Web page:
How to consume a service in Lagom using Scala

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I’ve already discussed the basic structure of the Lagom in my previous blog and also I’ve shared a full-fledged small Lagom service in that.

So, in this blog, I’m telling how you can consume a separate micro-service that is running separately. Or in other words, simply want to call/invoke another service’s descriptor’s method in your service. I am also describing in this how you can run two or more different micro-services in the local machine only using Lagom.

The first necessary step to consume another service is to attach its descriptor’s class in your project because the service descriptor includes everything Lagom needs to know about how to invoke a service. Lagom can implement service descriptor interfaces for you. So after attaching the descriptor you only need to create the implementation of the service client in the loader class. For that, you can use an inbuilt function implement that is provided by Lagom.

abstract class UserServiceApplication(context: LagomApplicationContext)
  extends LagomApplication(context)
  with UserComponents {
  lazy val userService = serviceClient.implement[UserServiceProvider]

  override lazy val lagomServer: LagomServer = serverFor[UserService](wire[UserServiceImpl])

Note: In the above code UserComponents is a trait that extends other components like AhcWSComponents.

Now the most interesting part after doing all of this is that you can simply use another service’s method by using invoke method like shown in the code below.

class UserServiceImpl(userServiceProvider: UserServiceProvider)(implicit ec: ExecutionContext)
  extends UserService {

  override def sayHello: ServiceCall[NotUsed, String] = ServiceCall{
    _ =>
        "Hello from current micro-service(Consumer)"

  override def printUserRemark: ServiceCall[User, String] = {
    request =>
        val newUser = NewUser(request.credScore,
        val result = userServiceProvider.addRemark().invoke(newUser) =>

As you can see in the above code in the printUserRemark method, I simply invoke the addRemark method of the userServiceProvider this addRemark method will add a remark about the user which I provide to it and the most important thing is that the implementation of this method is in the different micro-service that running separately from this service.

So, till now I’ve explained how you can consume a service in Lagom using Scala. You can download a full-fledged example of the above here and can run it on your local machine.

How to run two or more separate Lagom micro-service on a same local machine

Now let’s suppose we have two Lagom services the first one is LagomService1 and another one is LagomService2 and we consuming LagomService2 in the LagomService1.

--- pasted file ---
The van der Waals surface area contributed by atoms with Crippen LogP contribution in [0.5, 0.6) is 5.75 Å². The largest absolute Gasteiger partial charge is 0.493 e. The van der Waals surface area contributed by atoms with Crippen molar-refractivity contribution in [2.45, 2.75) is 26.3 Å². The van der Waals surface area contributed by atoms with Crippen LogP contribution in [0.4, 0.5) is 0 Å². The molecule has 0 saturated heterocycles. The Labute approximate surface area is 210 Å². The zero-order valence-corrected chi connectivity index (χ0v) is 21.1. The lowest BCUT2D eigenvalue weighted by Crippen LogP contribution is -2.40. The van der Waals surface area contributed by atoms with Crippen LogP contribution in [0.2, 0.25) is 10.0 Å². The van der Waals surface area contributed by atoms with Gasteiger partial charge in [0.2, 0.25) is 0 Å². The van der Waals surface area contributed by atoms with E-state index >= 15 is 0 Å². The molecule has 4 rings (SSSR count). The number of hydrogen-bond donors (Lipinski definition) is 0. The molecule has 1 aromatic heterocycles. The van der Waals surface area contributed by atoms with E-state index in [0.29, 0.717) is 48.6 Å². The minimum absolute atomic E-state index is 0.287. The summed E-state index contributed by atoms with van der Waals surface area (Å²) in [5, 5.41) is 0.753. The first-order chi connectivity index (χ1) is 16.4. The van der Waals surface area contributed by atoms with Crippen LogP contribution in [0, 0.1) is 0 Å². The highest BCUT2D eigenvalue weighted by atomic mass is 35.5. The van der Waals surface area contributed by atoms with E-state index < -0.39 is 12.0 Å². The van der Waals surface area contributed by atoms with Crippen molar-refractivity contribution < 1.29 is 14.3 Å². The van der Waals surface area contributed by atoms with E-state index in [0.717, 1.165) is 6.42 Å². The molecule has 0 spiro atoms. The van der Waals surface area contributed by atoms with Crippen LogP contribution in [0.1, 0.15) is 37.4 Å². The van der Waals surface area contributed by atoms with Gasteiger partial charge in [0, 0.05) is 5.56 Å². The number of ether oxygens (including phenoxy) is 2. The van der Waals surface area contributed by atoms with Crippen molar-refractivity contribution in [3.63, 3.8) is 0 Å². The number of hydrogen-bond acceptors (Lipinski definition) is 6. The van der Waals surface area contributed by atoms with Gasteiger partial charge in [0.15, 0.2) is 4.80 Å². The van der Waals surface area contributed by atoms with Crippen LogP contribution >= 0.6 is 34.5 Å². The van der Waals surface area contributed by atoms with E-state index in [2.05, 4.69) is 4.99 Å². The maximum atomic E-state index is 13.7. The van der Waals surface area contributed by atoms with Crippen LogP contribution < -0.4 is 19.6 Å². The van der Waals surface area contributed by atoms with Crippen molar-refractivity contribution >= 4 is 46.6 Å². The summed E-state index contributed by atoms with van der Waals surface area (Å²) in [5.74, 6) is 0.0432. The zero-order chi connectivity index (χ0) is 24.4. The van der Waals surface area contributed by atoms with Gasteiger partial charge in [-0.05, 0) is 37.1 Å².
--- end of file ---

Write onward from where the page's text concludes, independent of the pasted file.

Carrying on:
So, open both projects in separate windows. I’m using Intellij IDE so the upcoming steps are based on this

Steps are:-
1. Open the terminal and run the sbt command.

2. Now sbt server started so, go in the impl module where the implementation and loader class is present using project userService2-impl

3. Now you are in the impl module so, start here ServiceLocator by using the command lagomServiceLocatorStart

As you can see the ServiceLocator is running.
Note: If we didn’t start ServiceLocator separately and just hit the runAll command to start the service it will only start or run only one service from which you hit the runAll command and through exception when we going to start another service using runAll but by running ServiceLocator separately we can run as many services as we want.

4. Now the ServiceLocator is running successfully. We know that ServiceLocator is the key by which services can be discovered and can communicate with each other. So, now, at last, we have to run our services. Now, here I’m running the LagomService2 first. You can run any service first after starting the ServiceLocator.

as you can see the service is running successfully now we have to run another service that is LagomService1 so to run it we again go in its terminal and start the sbt server then go to the impl module and then hit run command.

Now, both the services are running on different ports and now I’m going to show you the result.

As shown in the above image. I’m accessing the URL of the service, which runs on port 57864. Now this will fetch data from another service, which runs on a different port, 51273.

Suggestion: for best understanding please download the projects from here so you can run them on your local machine.

Written by 

Yash Gupta is a Software Consultant in Knoldus Inc. He always wants to learn more and also wants to share what he learns.